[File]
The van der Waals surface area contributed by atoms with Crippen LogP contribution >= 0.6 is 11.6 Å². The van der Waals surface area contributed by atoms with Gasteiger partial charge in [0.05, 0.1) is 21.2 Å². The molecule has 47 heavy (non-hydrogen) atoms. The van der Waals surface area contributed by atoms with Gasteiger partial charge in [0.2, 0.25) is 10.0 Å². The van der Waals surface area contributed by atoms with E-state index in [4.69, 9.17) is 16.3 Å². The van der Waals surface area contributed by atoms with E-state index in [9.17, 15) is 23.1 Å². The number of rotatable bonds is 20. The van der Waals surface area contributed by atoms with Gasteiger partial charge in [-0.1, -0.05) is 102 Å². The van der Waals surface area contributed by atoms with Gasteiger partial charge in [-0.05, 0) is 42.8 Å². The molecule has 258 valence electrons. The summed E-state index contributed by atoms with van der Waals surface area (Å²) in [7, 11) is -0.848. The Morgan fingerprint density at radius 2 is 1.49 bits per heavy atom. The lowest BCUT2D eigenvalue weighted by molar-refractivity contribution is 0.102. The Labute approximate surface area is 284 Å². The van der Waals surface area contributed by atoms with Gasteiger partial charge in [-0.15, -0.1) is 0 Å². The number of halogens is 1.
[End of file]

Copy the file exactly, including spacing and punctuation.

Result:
The van der Waals surface area contributed by atoms with Crippen LogP contribution >= 0.6 is 11.6 Å². The van der Waals surface area contributed by atoms with Gasteiger partial charge in [0.05, 0.1) is 21.2 Å². The molecule has 47 heavy (non-hydrogen) atoms. The van der Waals surface area contributed by atoms with Gasteiger partial charge in [0.2, 0.25) is 10.0 Å². The van der Waals surface area contributed by atoms with E-state index in [4.69, 9.17) is 16.3 Å². The van der Waals surface area contributed by atoms with E-state index in [9.17, 15) is 23.1 Å². The number of rotatable bonds is 20. The van der Waals surface area contributed by atoms with Gasteiger partial charge in [-0.1, -0.05) is 102 Å². The van der Waals surface area contributed by atoms with Gasteiger partial charge in [-0.05, 0) is 42.8 Å². The molecule has 258 valence electrons. The summed E-state index contributed by atoms with van der Waals surface area (Å²) in [7, 11) is -0.848. The Morgan fingerprint density at radius 2 is 1.49 bits per heavy atom. The lowest BCUT2D eigenvalue weighted by molar-refractivity contribution is 0.102. The Labute approximate surface area is 284 Å². The van der Waals surface area contributed by atoms with Gasteiger partial charge in [-0.15, -0.1) is 0 Å². The number of halogens is 1.